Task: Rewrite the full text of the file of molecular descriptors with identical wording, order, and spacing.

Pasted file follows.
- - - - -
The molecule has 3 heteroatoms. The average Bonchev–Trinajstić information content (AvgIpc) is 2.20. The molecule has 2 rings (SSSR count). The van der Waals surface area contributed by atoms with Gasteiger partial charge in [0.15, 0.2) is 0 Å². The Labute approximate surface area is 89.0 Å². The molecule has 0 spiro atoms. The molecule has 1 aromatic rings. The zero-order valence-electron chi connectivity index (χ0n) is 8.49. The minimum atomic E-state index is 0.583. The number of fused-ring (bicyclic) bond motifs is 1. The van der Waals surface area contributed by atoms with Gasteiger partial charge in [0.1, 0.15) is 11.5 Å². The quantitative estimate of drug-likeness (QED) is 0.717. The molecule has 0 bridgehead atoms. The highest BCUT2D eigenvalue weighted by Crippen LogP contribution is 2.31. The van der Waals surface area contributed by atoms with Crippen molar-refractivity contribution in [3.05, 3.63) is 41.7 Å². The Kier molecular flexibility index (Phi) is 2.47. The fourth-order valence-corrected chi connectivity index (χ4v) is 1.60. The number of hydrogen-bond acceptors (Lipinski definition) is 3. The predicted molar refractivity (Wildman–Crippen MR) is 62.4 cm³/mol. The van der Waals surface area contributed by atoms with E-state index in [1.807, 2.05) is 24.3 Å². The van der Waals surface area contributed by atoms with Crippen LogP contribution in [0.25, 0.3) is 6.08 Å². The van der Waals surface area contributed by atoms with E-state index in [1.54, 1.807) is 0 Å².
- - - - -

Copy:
The molecule has 3 heteroatoms. The average Bonchev–Trinajstić information content (AvgIpc) is 2.20. The molecule has 2 rings (SSSR count). The van der Waals surface area contributed by atoms with Gasteiger partial charge in [0.15, 0.2) is 0 Å². The Labute approximate surface area is 89.0 Å². The molecule has 0 spiro atoms. The molecule has 1 aromatic rings. The zero-order valence-electron chi connectivity index (χ0n) is 8.49. The minimum atomic E-state index is 0.583. The number of fused-ring (bicyclic) bond motifs is 1. The van der Waals surface area contributed by atoms with Gasteiger partial charge in [0.1, 0.15) is 11.5 Å². The quantitative estimate of drug-likeness (QED) is 0.717. The molecule has 0 bridgehead atoms. The highest BCUT2D eigenvalue weighted by Crippen LogP contribution is 2.31. The van der Waals surface area contributed by atoms with Crippen molar-refractivity contribution in [3.05, 3.63) is 41.7 Å². The Kier molecular flexibility index (Phi) is 2.47. The fourth-order valence-corrected chi connectivity index (χ4v) is 1.60. The number of hydrogen-bond acceptors (Lipinski definition) is 3. The predicted molar refractivity (Wildman–Crippen MR) is 62.4 cm³/mol. The van der Waals surface area contributed by atoms with E-state index in [1.807, 2.05) is 24.3 Å². The van der Waals surface area contributed by atoms with Crippen LogP contribution in [0.25, 0.3) is 6.08 Å². The van der Waals surface area contributed by atoms with E-state index in [1.54, 1.807) is 0 Å².